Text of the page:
UPDATE:  For more on the subject, see here.

Posted by Brian Leiter on February 4, 2007 in Rankings, Student Advice | Permalink | TrackBack

February 3, 2007

Penn Law Student Suspended...

...after shooting up the door of an apartment belonging to two Drexel students whom he believed were terrorists.  Very weird story.

UPDATE:  This is quite odd, but several different readers e-mailed to say that when they first saw this, they thought (before reading, obviously) that it was about Anthony Ciolli, the Penn Law student who runs the most infamous cesspool of infantile morons in law-related Cyberspace!  Mr. Ciolli lacks maturity and judgment, to be sure, but he's no delusional paranoid like the sad individual at issue in the story linked above.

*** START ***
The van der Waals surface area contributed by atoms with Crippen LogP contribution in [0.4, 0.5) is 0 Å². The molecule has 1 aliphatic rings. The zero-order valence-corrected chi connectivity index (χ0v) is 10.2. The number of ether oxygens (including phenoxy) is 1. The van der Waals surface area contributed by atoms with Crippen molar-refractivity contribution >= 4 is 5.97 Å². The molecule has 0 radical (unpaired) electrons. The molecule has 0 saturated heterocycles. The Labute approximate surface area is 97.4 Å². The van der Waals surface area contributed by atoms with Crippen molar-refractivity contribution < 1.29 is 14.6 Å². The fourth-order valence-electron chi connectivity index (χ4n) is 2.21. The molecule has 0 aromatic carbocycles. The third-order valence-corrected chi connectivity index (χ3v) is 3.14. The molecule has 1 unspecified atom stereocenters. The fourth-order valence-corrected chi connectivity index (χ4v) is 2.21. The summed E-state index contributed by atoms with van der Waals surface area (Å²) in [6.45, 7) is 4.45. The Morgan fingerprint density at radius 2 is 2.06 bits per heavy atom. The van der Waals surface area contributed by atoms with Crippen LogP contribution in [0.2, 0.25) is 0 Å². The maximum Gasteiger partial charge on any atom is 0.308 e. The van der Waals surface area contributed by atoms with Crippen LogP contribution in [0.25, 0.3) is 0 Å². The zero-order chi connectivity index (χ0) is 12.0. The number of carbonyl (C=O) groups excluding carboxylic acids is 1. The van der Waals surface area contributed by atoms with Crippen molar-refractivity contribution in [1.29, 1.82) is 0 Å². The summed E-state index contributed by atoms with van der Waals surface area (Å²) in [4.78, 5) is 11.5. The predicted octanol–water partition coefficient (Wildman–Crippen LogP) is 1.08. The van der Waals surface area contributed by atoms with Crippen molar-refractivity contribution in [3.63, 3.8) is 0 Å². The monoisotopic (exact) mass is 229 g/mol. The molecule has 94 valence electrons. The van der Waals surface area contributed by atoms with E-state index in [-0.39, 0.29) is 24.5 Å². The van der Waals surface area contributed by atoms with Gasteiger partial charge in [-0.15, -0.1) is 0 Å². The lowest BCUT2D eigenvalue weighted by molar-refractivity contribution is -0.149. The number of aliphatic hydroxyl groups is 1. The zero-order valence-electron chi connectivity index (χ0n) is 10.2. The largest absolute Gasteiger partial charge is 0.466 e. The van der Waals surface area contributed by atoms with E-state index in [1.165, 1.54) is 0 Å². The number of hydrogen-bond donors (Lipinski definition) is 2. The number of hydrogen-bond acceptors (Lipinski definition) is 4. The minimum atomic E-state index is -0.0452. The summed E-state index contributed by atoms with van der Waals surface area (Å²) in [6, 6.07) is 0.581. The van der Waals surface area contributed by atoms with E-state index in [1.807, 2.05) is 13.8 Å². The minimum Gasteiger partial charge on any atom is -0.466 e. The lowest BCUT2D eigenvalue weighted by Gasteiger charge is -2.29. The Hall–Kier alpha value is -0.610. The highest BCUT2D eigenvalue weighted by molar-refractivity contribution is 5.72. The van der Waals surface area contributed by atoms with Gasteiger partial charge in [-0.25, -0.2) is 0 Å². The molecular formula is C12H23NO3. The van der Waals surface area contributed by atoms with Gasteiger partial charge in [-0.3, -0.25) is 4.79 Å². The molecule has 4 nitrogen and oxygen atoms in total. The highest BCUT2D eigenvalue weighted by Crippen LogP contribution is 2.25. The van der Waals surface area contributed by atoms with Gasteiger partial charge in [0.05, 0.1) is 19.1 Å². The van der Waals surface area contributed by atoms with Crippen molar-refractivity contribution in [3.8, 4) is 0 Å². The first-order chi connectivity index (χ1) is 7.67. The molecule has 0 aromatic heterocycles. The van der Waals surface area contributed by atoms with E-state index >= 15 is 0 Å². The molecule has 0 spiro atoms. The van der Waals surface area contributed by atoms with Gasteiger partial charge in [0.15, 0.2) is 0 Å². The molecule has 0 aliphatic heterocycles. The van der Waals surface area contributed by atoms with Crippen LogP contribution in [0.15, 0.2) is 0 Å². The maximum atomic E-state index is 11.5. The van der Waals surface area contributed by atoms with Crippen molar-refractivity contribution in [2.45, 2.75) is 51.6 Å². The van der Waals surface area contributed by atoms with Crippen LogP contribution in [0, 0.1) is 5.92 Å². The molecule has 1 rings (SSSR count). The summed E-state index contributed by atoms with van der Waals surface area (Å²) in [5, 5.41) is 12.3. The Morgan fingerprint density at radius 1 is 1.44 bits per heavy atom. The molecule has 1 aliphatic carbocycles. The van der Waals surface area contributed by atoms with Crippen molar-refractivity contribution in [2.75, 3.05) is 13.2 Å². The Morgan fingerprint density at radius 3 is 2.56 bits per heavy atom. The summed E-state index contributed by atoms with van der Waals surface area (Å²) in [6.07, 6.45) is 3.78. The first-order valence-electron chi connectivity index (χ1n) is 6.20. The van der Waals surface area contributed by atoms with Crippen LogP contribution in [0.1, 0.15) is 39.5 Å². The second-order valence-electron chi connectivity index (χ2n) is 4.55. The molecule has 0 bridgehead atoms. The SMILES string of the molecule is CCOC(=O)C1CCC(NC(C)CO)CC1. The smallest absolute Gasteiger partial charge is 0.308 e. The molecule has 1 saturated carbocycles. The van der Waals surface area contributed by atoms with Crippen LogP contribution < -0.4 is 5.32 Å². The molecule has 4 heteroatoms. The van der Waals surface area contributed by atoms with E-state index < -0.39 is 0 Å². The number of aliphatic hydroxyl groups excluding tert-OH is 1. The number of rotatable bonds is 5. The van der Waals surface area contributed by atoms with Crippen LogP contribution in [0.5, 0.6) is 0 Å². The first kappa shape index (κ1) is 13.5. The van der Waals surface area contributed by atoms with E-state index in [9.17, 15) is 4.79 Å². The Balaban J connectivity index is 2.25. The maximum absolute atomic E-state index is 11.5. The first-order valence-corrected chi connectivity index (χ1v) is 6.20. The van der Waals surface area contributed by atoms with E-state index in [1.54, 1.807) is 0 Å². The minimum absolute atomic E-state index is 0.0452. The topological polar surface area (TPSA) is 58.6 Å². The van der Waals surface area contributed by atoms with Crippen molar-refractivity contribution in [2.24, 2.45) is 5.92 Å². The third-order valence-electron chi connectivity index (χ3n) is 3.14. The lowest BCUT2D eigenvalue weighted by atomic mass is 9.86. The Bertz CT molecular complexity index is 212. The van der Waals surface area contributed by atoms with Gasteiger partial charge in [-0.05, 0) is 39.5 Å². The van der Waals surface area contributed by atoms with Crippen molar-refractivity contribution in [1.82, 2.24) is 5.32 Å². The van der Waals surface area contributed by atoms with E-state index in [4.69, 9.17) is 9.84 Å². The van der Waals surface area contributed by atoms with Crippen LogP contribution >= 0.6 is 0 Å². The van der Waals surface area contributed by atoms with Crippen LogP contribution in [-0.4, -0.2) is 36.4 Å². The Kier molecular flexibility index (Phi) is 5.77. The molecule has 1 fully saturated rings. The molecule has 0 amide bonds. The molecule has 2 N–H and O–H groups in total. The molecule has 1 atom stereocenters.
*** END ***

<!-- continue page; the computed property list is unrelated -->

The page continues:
Posted by Brian Leiter on February 3, 2007 in Of Academic Interest | Permalink | TrackBack

February 1, 2007

UNC's Marshall to Become Ohio's New SG

William Marshall, a distinguished constitutional law scholar at the University of North Carolina at Chapel Hill, has accepted appointment as the new Solicitor General of Ohio.

Posted by Brian Leiter on February 1, 2007 in Faculty News | Permalink | TrackBack